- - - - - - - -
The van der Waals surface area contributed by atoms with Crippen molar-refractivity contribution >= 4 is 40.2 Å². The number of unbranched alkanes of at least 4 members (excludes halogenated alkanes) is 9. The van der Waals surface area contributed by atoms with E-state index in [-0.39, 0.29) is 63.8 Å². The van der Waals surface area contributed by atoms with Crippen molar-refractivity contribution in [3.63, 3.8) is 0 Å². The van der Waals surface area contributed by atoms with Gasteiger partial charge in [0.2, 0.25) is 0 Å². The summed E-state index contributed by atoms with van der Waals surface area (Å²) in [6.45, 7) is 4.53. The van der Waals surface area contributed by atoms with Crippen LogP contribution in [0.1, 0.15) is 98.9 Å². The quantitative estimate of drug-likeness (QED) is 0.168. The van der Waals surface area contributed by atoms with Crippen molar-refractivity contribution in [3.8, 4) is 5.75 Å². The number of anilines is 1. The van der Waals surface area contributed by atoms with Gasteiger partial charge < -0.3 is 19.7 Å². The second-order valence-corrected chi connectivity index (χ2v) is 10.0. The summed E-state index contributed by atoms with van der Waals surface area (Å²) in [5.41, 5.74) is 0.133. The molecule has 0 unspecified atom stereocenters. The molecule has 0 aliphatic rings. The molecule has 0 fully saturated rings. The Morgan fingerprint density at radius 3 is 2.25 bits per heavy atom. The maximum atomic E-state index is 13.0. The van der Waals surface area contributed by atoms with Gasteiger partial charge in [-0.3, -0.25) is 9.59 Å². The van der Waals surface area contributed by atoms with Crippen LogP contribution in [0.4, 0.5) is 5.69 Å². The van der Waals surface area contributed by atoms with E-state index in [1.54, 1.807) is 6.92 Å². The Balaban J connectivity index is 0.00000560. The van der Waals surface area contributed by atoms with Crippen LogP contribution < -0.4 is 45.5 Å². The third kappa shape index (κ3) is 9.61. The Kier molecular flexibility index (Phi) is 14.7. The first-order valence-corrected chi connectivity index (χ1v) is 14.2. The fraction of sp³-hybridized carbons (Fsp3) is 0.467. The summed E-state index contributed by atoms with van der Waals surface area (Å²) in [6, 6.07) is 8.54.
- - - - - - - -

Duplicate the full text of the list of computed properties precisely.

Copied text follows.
The van der Waals surface area contributed by atoms with Crippen molar-refractivity contribution >= 4 is 40.2 Å². The number of unbranched alkanes of at least 4 members (excludes halogenated alkanes) is 9. The van der Waals surface area contributed by atoms with E-state index in [-0.39, 0.29) is 63.8 Å². The van der Waals surface area contributed by atoms with Crippen molar-refractivity contribution in [3.63, 3.8) is 0 Å². The van der Waals surface area contributed by atoms with Gasteiger partial charge in [0.2, 0.25) is 0 Å². The summed E-state index contributed by atoms with van der Waals surface area (Å²) in [6.45, 7) is 4.53. The van der Waals surface area contributed by atoms with Crippen LogP contribution in [0.1, 0.15) is 98.9 Å². The quantitative estimate of drug-likeness (QED) is 0.168. The van der Waals surface area contributed by atoms with Crippen molar-refractivity contribution in [3.8, 4) is 5.75 Å². The number of anilines is 1. The van der Waals surface area contributed by atoms with Gasteiger partial charge < -0.3 is 19.7 Å². The second-order valence-corrected chi connectivity index (χ2v) is 10.0. The summed E-state index contributed by atoms with van der Waals surface area (Å²) in [5.41, 5.74) is 0.133. The molecule has 0 unspecified atom stereocenters. The molecule has 0 aliphatic rings. The molecule has 0 fully saturated rings. The Morgan fingerprint density at radius 3 is 2.25 bits per heavy atom. The maximum atomic E-state index is 13.0. The van der Waals surface area contributed by atoms with Gasteiger partial charge in [-0.3, -0.25) is 9.59 Å². The van der Waals surface area contributed by atoms with Crippen LogP contribution in [0.4, 0.5) is 5.69 Å². The van der Waals surface area contributed by atoms with E-state index in [1.54, 1.807) is 6.92 Å². The Balaban J connectivity index is 0.00000560. The van der Waals surface area contributed by atoms with Crippen LogP contribution < -0.4 is 45.5 Å². The third kappa shape index (κ3) is 9.61. The Kier molecular flexibility index (Phi) is 14.7. The first-order valence-corrected chi connectivity index (χ1v) is 14.2. The fraction of sp³-hybridized carbons (Fsp3) is 0.467. The summed E-state index contributed by atoms with van der Waals surface area (Å²) in [6, 6.07) is 8.54.